Confusion arose Friday when Carmeuse Lime & Stone officials stated the company no longer intended to carry out an $8.7 million expansion of the company’s operations in Strasburg.

County officials blamed a misunderstanding between state officials and themselves for an erroneous disclosure about the Carmeuse expansion a day earlier.

In the end, the problem was like a game of “telephone” — somewhere along the line there was a miscommunication, and the original message got scrambled by the time it reached the other end.

“I don’t know exactly what that $8.7 million investment is,” said Kevin Whyte last Friday, reacting to a Northern Virginia Daily article on the matter published the day before. Whyte is the Carmeuse senior vice president of legal, environmental and business development.

On Tuesday, Carmeuse issued a news release to clarify the situation.

The release stated that Carmeuse had filed an application with the Virginia Jobs Investment Program regarding its Strasburg facility in February 2016. The program would provide funding and services to Carmeuse if the company met its target growth. The application indicated that Carmeuse anticipated creating 67 new jobs and growing by $8.7 million at its Strasburg location from 2017 to 2020.

The program’s benefits were contingent upon Carmeuse meeting its growth expectations.

“We believe that the estimates contained in the applications were reasonable when the applications were filed,” the release stated. “However, circumstances have changed, and Carmeuse no longer anticipates hiring these numbers of new employees … There are no current plans for an expansion of production capacity at Strasburg.”

Virginia Economic Development Partnership Communications Director Suzanne Clark stated in an email to the Northern Virginia Daily on Wednesday that no funding has been requested or distributed to Carmeuse.

“In light of new information from the company in (its statement) issued yesterday, plans have changed and Carmeuse will no longer be eligible to receive the previously approved VJIP funding for 107 total new jobs,” Clark wrote. “VEDP has now canceled the project.”

Clark also stated that Carmeuse’s intended expansions in Shenandoah and Frederick counties are in the process of being removed from the VEDP’s announcements database. The database can be viewed at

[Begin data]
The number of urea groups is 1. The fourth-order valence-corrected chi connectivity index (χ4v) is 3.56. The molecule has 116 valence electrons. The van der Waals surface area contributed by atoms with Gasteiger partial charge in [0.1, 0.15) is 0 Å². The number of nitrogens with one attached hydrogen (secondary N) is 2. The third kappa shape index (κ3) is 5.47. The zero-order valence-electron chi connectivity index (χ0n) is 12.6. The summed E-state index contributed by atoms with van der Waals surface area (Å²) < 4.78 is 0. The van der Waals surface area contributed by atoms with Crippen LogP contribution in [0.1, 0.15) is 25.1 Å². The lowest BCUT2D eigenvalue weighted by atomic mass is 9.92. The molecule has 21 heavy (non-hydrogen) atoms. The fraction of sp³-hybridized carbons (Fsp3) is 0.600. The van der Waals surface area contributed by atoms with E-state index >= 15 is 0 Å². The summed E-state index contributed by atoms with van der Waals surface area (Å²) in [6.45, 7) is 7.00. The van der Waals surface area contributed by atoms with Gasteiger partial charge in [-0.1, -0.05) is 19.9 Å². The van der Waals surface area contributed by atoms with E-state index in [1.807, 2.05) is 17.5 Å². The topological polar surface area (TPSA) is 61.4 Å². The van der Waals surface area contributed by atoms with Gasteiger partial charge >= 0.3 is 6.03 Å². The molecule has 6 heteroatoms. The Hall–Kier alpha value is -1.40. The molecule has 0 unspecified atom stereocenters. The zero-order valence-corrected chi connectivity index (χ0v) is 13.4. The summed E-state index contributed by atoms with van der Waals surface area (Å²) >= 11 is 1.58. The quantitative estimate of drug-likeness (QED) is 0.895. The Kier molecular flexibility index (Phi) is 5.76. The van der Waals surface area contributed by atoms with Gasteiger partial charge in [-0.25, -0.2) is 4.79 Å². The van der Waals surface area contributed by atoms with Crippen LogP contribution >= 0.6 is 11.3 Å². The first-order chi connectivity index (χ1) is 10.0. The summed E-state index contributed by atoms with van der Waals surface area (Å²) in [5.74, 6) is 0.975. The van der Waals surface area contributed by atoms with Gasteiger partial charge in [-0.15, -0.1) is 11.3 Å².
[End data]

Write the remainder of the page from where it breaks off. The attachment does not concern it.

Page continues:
Shenandoah County Administrator Mary Beth Price received a copy of a letter from Timothy Stuller, VEDP vice president, to Sue Counts, regional human resources manager with Carmeuse, notifying Carmeuse of its acceptance to the Virginia Jobs Investment Program.

The letter also mentioned Carmeuse’s “forecasted creation of 67 additional jobs.”

The VEDP also sent information about the anticipated $8.7 million expansion to Jenna French, director of tourism and economic development, who passed that along to Price.

“All we were doing was sharing the information that was provided to us,” French said.

Based on this information from the VEDP and French, Price included details about Carmeuse’s anticipated growth in her weekly memo to the Board of Supervisors on Dec. 22.

“Shenandoah County would like to congratulate Carmeuse Lime & Stone located at 1696 Oranda Rd, Strasburg, Virginia, on their recent expansion,” the memo stated. “As part of the VJIP application, Carmeuse is expected to create 67 net new full-time jobs at their Shenandoah County facility and another 30 net new full-time jobs at their Frederick County facility over the next 3 years.”

Shenandoah County does not work directly with the VEDP, Price said Wednesday, emphasizing that Carmeuse worked directly with the state organization regarding the Virginia Jobs Investment Program, not the county.

French noted that one of the things that’s most important to them is that they keep a strong relationship with Carmeuse.

“We are very supportive of them, whether growing and expanding or not,” French said. “It’s important to us that, through what’s happened, that we maintain a strong relationship and that doesn’t get tarnished as a result.”